Break It In, Play It Safe

Break It In, Play It Safe

A Travel Essay

What’s wrong with this picture? You’re lucky enough to be going on a photo safari in some exotic locale half way around the world. You want to be well equipped, so now you have a new fanny pack with a major camera brand logo on it, a new name brand photo backpack, new safari clothes (khaki of course) and maybe a new camera as well. Oh, and don’t forget the new hat. You’re lookin’ good and ready to go. However, there is a problem. In the eyes of people in most parts of the world you are probably advertising yourself as a “rich gringo.” For the more aggressive opportunists in these areas, you become their prime target. This is not to say it is at all possible to just blend in with the native population, even without the new equipment and cloths, but it’s not in your best interest to wave flags and draw attention to yourself and your assets.

New equipment can also turn into an expensive mess. Never, I repeat — never, take new equipment on an important, once-in-a-lifetime trip unless you have first taken the time to become familiar with it. In the case of a new camera, shoot some images with it, evaluate your results, learn to use your equipment before you leave home. New photo gear that you don’t know how to use is more trouble than it’s worth. To be comfortable and safe, take equipment and clothing that has been “broken in.”

Jerry at Jordon Pond, Acadia NP

Jerry at Jordon Pond, Acadia NP

No one wants to be a victim of crime. The best policy is not to take unnecessary risks. Be aware of your surroundings at all times. When I lost all the film I had purchased for a trip to the western United States because I thought it would be OK to leave it in a cooler on top of the cab of my pickup truck as I slept inside, I was obviously not being aware of my surroundings. Had I not been so weary from the road, the bars on the windows of the campground office might have provided a clue. Duh. Point is — why make yourself a target? Common sense should apply to all activities when traveling in the United States or outside the country.


You can’t always be totally alert and aware – we all get weary. This is one reason I prefer to  use a small backpack or fanny pack for my camera equipment when traveling. The fanny pack keeps my equipment at my side and I don’t have to worry about an unattended camera bag taking off. Yes, it happens all the time. While on a group trip to Argentina, a fellow traveler who was standing a few feet away from me in the lobby of a very nice hotel in Buenos Aires, with a large number of people who were part of our group all around, had his video camera stolen. With that many eyes and ears around, it is hard to believe a thief could be so slick as to not be seen walking off with a camera bag. The victim had set the bag down and turned his eyes away for just a couple of seconds. That’s all the time it takes for you to become separated from your camera equipment, especially when you are focusing your attention — like, say, on the image in your viewfinder. If your equipment is not attached to your body, it might sprout legs and walk away.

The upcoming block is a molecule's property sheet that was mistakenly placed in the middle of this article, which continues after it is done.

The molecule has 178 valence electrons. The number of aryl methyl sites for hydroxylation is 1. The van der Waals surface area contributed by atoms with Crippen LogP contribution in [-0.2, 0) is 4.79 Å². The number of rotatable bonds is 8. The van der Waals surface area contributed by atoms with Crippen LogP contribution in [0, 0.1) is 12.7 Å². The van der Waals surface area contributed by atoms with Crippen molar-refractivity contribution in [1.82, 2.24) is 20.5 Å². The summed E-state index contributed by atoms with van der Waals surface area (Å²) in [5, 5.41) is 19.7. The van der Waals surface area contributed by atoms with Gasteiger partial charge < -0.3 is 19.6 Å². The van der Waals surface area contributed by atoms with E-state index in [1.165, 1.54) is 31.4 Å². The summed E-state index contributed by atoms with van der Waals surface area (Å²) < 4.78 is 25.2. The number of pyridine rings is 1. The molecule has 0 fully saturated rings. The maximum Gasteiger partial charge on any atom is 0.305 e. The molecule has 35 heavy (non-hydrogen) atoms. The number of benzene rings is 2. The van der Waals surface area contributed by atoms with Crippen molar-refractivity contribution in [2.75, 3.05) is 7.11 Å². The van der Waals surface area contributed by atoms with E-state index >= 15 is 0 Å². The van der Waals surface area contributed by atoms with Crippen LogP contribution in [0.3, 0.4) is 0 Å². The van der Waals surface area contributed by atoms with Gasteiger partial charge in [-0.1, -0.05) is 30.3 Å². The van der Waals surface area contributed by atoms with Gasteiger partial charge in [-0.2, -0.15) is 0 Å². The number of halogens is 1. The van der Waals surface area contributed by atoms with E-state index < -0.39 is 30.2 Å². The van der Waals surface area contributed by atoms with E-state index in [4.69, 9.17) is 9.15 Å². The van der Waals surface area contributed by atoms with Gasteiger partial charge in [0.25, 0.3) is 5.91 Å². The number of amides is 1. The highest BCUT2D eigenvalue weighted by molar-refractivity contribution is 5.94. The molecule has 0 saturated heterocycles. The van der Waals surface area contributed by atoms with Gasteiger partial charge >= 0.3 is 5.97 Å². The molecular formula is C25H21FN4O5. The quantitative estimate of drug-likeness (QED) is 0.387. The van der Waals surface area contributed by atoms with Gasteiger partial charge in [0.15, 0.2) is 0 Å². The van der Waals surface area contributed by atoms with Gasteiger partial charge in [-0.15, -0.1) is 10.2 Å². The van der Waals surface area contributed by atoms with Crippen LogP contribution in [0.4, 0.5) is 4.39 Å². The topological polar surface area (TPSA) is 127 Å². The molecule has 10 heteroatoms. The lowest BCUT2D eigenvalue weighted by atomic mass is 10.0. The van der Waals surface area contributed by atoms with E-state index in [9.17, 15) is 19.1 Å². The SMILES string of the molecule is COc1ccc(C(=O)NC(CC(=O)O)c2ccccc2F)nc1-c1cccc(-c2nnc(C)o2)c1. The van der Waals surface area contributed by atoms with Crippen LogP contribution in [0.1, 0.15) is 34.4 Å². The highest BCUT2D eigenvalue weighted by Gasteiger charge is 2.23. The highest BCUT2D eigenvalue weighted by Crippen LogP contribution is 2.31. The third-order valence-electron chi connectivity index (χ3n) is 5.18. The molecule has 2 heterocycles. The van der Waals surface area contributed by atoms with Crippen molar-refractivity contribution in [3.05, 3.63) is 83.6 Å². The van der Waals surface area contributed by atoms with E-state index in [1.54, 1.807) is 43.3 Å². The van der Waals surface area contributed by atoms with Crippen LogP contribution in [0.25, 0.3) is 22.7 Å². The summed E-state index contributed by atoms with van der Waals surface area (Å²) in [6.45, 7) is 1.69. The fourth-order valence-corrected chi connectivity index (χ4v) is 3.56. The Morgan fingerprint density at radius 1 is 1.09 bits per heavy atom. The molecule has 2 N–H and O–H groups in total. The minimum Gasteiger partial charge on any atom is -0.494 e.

At times, I find myself uncomfortable being the object of intense attention as I throw caution to the wind by wondering about a strange environment alone with a camera around my neck. Even one other person being with you lessens the risk considerably. This is not to say I won’t find myself doing the same thing again — hopefully soon. However, I have been to some sketchy locations where I pack my camera away and hope no one has seen me with it earlier in the day. I do try to be aware of my situation and alert to what is going on around me.


Just as a comfortable pair of shoes make walking more pleasurable, camera equipment that you know well will let you be more creative and productive. The less time you spend “fiddling” with your equipment, the less of a target for unwanted attention you are. Be discrete, be safe. It’s true, an ounce of prevention is worth a pound of cure. A little common sense, a reasonable amount of caution, and equipment you know well will help you have what every traveling photographer wants wherever they may go — a happy, safe, productive trip.


Leave a Reply

Fill in your details below or click an icon to log in: Logo

You are commenting using your account. Log Out /  Change )

Google photo

You are commenting using your Google account. Log Out /  Change )

Twitter picture

You are commenting using your Twitter account. Log Out /  Change )

Facebook photo

You are commenting using your Facebook account. Log Out /  Change )

Connecting to %s